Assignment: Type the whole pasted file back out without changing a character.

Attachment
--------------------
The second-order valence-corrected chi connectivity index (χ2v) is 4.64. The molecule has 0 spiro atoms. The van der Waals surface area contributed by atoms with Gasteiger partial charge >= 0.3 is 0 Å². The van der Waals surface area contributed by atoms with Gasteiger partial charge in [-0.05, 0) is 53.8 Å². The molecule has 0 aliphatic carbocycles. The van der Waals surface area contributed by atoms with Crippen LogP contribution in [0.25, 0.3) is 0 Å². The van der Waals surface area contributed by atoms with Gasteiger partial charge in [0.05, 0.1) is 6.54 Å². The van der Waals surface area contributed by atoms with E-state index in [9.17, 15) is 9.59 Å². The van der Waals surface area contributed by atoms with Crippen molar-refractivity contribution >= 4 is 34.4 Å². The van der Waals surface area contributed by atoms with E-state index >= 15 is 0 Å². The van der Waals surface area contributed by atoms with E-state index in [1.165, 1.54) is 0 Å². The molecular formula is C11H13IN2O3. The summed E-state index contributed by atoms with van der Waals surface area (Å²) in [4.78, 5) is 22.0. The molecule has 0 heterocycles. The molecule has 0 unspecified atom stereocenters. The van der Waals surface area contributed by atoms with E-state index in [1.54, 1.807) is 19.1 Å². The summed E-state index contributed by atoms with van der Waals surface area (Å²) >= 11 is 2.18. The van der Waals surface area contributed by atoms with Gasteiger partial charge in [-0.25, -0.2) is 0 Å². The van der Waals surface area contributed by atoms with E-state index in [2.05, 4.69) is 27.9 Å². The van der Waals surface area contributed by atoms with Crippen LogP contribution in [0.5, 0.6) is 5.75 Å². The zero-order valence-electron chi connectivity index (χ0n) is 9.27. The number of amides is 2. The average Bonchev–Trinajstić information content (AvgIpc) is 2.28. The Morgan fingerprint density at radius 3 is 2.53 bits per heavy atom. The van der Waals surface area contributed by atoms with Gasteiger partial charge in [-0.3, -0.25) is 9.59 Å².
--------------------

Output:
The second-order valence-corrected chi connectivity index (χ2v) is 4.64. The molecule has 0 spiro atoms. The van der Waals surface area contributed by atoms with Gasteiger partial charge >= 0.3 is 0 Å². The van der Waals surface area contributed by atoms with Gasteiger partial charge in [-0.05, 0) is 53.8 Å². The molecule has 0 aliphatic carbocycles. The van der Waals surface area contributed by atoms with Crippen LogP contribution in [0.25, 0.3) is 0 Å². The van der Waals surface area contributed by atoms with Gasteiger partial charge in [0.05, 0.1) is 6.54 Å². The van der Waals surface area contributed by atoms with E-state index in [9.17, 15) is 9.59 Å². The van der Waals surface area contributed by atoms with Crippen molar-refractivity contribution >= 4 is 34.4 Å². The van der Waals surface area contributed by atoms with E-state index >= 15 is 0 Å². The van der Waals surface area contributed by atoms with E-state index in [1.165, 1.54) is 0 Å². The molecular formula is C11H13IN2O3. The summed E-state index contributed by atoms with van der Waals surface area (Å²) in [4.78, 5) is 22.0. The molecule has 0 heterocycles. The molecule has 0 unspecified atom stereocenters. The van der Waals surface area contributed by atoms with E-state index in [1.54, 1.807) is 19.1 Å². The summed E-state index contributed by atoms with van der Waals surface area (Å²) >= 11 is 2.18. The van der Waals surface area contributed by atoms with Gasteiger partial charge in [-0.25, -0.2) is 0 Å². The van der Waals surface area contributed by atoms with E-state index in [2.05, 4.69) is 27.9 Å². The van der Waals surface area contributed by atoms with Crippen LogP contribution in [0.5, 0.6) is 5.75 Å². The zero-order valence-electron chi connectivity index (χ0n) is 9.27. The number of amides is 2. The average Bonchev–Trinajstić information content (AvgIpc) is 2.28. The Morgan fingerprint density at radius 3 is 2.53 bits per heavy atom. The van der Waals surface area contributed by atoms with Gasteiger partial charge in [-0.3, -0.25) is 9.59 Å².